Huawei poses security risk for UK, says former MI6 chief

The UK should ban Huawei completely from participating in the construction of the country’s 5G networks, as the company “is subject to the influence of the Chinese state,” concludes a British report prefaced by a former head of MI6.

The report (New Window) was produced by the Henry Jackson Society, a neoconservative think-tank on British foreign policy. The preface is signed by the hand of Sir Richard Dearlove, who headed the British secret service from 1999 to 2004. He hopes that the government will reconsider its decision to allow Huawei to provide telecommunications equipment for the construction of networks. 5G British.

“No part of the Chinese Communist State is able to operate outside the control exercised by the leadership of the Communist Party,” writes Richard Dearlove. “Thus, we must conclude that Huawei’s commitment poses a potential security risk for the United Kingdom.”

“The fact that the British government seems to have chosen to place the development of some of its most crucial infrastructure in the hands of a company in the People’s Republic of China (PRC) is deeply worrying,” he said. “The PRC uses its sophisticated technical capabilities not only to control its own population (to an extreme and growing degree), but also conducts aggressive remote intelligence gathering operations around the world.”

“Placing the PRC in a potentially advantageous operating position in the UK’s future telecommunications systems is therefore a risk that, although it may seem remote for the moment, we simply do not need to take He concludes.

Theresa May would open the door to Huawei

Based on discussions filtered last month of confidential discussions between British Prime Minister Theresa May and the National Security Council, M me May have decided to ignore the concerns of his ministers about Huawei. It would have insisted on allowing Huawei to provide “non-essential” telecommunications equipment for the country’s 5G networks.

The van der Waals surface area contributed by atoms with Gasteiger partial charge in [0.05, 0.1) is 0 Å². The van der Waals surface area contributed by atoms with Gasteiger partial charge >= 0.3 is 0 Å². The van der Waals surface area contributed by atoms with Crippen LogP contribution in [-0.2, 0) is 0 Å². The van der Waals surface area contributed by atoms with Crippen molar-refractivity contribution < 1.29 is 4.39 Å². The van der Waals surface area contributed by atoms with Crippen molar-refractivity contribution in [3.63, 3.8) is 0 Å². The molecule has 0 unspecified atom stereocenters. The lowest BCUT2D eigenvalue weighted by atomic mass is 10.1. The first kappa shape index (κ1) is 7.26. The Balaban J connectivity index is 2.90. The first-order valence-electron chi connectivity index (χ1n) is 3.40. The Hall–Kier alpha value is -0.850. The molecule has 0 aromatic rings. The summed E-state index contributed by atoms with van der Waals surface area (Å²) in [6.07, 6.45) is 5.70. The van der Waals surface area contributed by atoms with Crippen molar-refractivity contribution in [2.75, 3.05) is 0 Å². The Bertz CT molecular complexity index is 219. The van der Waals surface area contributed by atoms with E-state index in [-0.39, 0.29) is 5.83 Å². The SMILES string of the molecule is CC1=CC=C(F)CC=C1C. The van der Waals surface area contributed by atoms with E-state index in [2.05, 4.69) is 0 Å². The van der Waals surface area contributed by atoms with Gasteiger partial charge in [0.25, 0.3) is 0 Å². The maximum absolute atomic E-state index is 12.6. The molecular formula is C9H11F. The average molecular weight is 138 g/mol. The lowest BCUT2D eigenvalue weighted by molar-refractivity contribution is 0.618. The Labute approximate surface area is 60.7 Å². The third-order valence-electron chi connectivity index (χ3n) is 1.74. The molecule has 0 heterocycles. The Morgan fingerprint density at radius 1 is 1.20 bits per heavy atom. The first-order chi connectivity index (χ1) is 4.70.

These leaks led to the dismissal of Defense Minister Gavin Williamson .

Some observers, including Richard Dearlove, argue that Theresa May may have vetoed good trade relations with China. Mr Dearlove, however, considers this argument inadmissible.

“If Australia can reject Huawei as a supplier of 5G equipment, the UK can certainly do the same without worrying about the consequences,” said Richard Dearlove.

Huawei, Chinese spy tool?

The Henry Jackson Society report points out that although Huawei denies being in the pay of the Chinese state, it is still subject to China’s national intelligence law. This obliges all Chinese companies to provide information and data to the government at its request. The law can also be used to mobilize company personnel and equipment for espionage purposes.

The UK report further argues that limiting Huawei to providing “non-essential” equipment (such as antennas) would not eliminate security risks. According to the experts’ paper, the antennas can be modified both hardware and software, which could allow Huawei to intercept information without being detected – even after the equipment is installed.

American worries

Huawei is the world’s largest provider of telecommunications equipment and is currently the leader in the nascent 5G market. The company has been at the center of a global controversy since the United States accuses it of being an extension of Chinese intelligence services , which Huawei has denied on numerous occasions.

On Wednesday, Huawei said it was ready to sign anti-espionage deals to reassure governments in the countries where it wants to do business.

A few hours later, Washington declared a national emergency on this issue , thereby prohibiting US telecommunications networks from buying their equipment from foreign companies deemed to be at risk. According to analysts, this decree implicitly targets Huawei.

Beijing reacted Thursday morning warning Washington against “a breach” of trade relations.

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